There is a terrifying new bitcoin phishing scam which is circulating, leaving countless members of the cryptocurrency community fearful for the privacy of their most intimate personal information. Namely, their porn records. Scams are commonly referred to as “sextortion scams.” Phishing scams are nothing new. But this new hacking tactic is so manipulative that it is, unfortunately, working. Individuals have been receiving the below message. Which is threatening to release incriminating footage of both the individual and their screen (while viewing adult video content) simultaneously. The email requests $1200 in bitcoin to be paid out in one day’s time.
Sextortion at its Finest
This email is particularly threatening for a number of reasons. The fact that it plainly states that the sender knows your password, that it threatens to release your pornographic history. Which this would make even the tamest porn-watchers stomach turn and the obvious financial implications. To instill further anxiety, the email contains pseudo-personalizations such as “You’ve got good taste, lol.” This is truly sextortion at it’s finest.
In the email, the sextortion scammers claim to have installed a double-sided video hacking software on your computer. This software records the porn being played while also recording you watching said porn. This double-sided footage sounds like an utter nightmare. Therefore, coupled with the knowledge that the scammers have accessed your private password, this email may be difficult to ignore. Additionally, the requested amount of $1200 is not as unfathomable as some scams we’ve seen in the past. So individuals may be propelled to send the funds solely on the premise that the threat might be legitimate.
It’s unclear how much money this bitcoin phishing scam has made from threating to release pornography habits and reaction videos to friends, family, and colleagues. Though, we hope with the sharing of information no one else will be affected. Keep reading to find out more about how to protect yourself from scams such as this.
Practice Safe Email
If you receive unsettling emails such as the one above, simply changing your passwords is often the safest option. In the case of the aforementioned scam, the scammers did not install anything on anyone’s computers, nor do they have anyone’s search history or contact lists. Though, what they do have is a password created by the email recipient which was obtained from a leaked database somewhere online. If you’re like 81% of internet users who admitted to using the same password for more than one account, this means you are especially vulnerable to scams or worse, real hacking efforts. Practice safe email by using different passwords for various accounts, changing passwords routinely, steering clear of suspicious emails, and asking IT professionals for assistance when needed.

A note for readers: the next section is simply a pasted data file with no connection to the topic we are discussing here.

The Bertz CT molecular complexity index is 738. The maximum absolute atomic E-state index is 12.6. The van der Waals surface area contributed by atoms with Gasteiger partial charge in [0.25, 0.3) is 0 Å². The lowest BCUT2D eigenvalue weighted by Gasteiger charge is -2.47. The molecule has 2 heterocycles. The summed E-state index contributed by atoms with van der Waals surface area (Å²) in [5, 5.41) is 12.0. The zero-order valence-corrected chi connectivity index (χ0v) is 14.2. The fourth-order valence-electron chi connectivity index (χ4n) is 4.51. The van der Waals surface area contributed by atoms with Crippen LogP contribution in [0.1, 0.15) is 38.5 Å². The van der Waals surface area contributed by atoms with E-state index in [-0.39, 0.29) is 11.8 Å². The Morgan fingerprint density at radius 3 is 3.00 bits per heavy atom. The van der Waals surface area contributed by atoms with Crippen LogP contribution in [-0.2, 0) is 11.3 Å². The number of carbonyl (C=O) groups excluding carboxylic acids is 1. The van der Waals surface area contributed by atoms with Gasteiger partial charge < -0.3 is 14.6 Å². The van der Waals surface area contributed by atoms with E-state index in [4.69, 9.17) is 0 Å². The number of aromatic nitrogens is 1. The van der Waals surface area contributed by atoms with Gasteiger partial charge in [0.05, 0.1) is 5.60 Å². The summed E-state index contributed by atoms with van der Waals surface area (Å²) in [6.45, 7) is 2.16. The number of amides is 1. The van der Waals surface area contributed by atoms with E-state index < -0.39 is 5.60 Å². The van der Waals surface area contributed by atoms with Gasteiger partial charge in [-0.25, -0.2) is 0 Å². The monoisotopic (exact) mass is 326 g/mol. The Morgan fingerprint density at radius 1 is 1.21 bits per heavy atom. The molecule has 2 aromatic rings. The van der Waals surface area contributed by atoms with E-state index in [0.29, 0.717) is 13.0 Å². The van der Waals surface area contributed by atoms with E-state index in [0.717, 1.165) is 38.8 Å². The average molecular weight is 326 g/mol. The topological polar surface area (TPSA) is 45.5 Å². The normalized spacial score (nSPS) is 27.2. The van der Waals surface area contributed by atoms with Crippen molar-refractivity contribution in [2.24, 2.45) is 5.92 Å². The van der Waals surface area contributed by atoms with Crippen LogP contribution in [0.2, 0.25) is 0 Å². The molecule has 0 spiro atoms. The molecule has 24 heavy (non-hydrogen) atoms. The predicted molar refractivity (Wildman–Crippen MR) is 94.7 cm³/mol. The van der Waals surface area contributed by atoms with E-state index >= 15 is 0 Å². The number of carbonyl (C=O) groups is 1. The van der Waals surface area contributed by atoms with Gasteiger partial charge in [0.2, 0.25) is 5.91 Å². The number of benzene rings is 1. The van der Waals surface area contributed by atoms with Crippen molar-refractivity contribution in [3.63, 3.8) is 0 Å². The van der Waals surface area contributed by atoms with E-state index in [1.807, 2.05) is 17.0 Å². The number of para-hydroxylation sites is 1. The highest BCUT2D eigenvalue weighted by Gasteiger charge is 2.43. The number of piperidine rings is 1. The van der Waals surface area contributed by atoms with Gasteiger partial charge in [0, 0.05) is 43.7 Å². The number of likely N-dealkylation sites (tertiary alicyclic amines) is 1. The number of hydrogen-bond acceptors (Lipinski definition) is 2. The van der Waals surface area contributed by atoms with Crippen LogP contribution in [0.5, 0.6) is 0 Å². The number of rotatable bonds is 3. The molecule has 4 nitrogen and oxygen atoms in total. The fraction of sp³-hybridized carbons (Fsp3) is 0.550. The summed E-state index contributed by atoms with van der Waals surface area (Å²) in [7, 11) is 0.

Sextortion, Bitcoin, and the Blockchain
When you send bitcoin, it’s not like going to a bank and providing all of the recipient’s contact information. Though, it is relatively similar to sending money through online banking. To send or receive any cryptocurrency, you need a digital wallet. You can pick from the best digital wallets, and decide either a cold or hot wallet. Once you have a wallet, you can buy bitcoin on a trading platform, accept it from someone else, or mine it yourself. When looking to send or receive the money, you’ll need a key. This key is a unique string of letters and numbers which is far more secure than a simple password.
In the scammer’s email, they provide the case-sensitive BTC address. Which they would like you to use when transferring their funds. In the case of unethical transactions such as scams using the blockchain, it seems illogical for a scammer to receive funds on a platform where everything is recorded transparently. Though the scammer is likely aware that the individual being scammed will not want to details of the transaction to be displayed. Therefore it is likely that little information will be provided by either party. The transaction will simply exist as a one-time financial exchange between two parties. As to not generate any suspicion, it can be assumed that a scammer of this sort would set up a number of wallets in order to disperse the incoming payments.
Am I Safe on the Blockchain?
The blockchain, bitcoin, and cryptocurrency are incredibly safe, and scams such as these should not make you think otherwise. Nothing can be fully protected from malicious intent or dishonesty. Therefore the transferring of funds using the blockchain is not a fault of the blockchain. But rather, an unfortunate use of its function. With this said, if one must be scammed, it might as well happen on the blockchain because, as we said, it is entirely trackable and infinite. Therefore, malicious attempts can be easily tracked once they are uncovered. Cryptocurrency is no different than any other currency in the way that you must be smart and be careful. Look out for yourselves! Don’t let those search histories scare you into doing anything radical.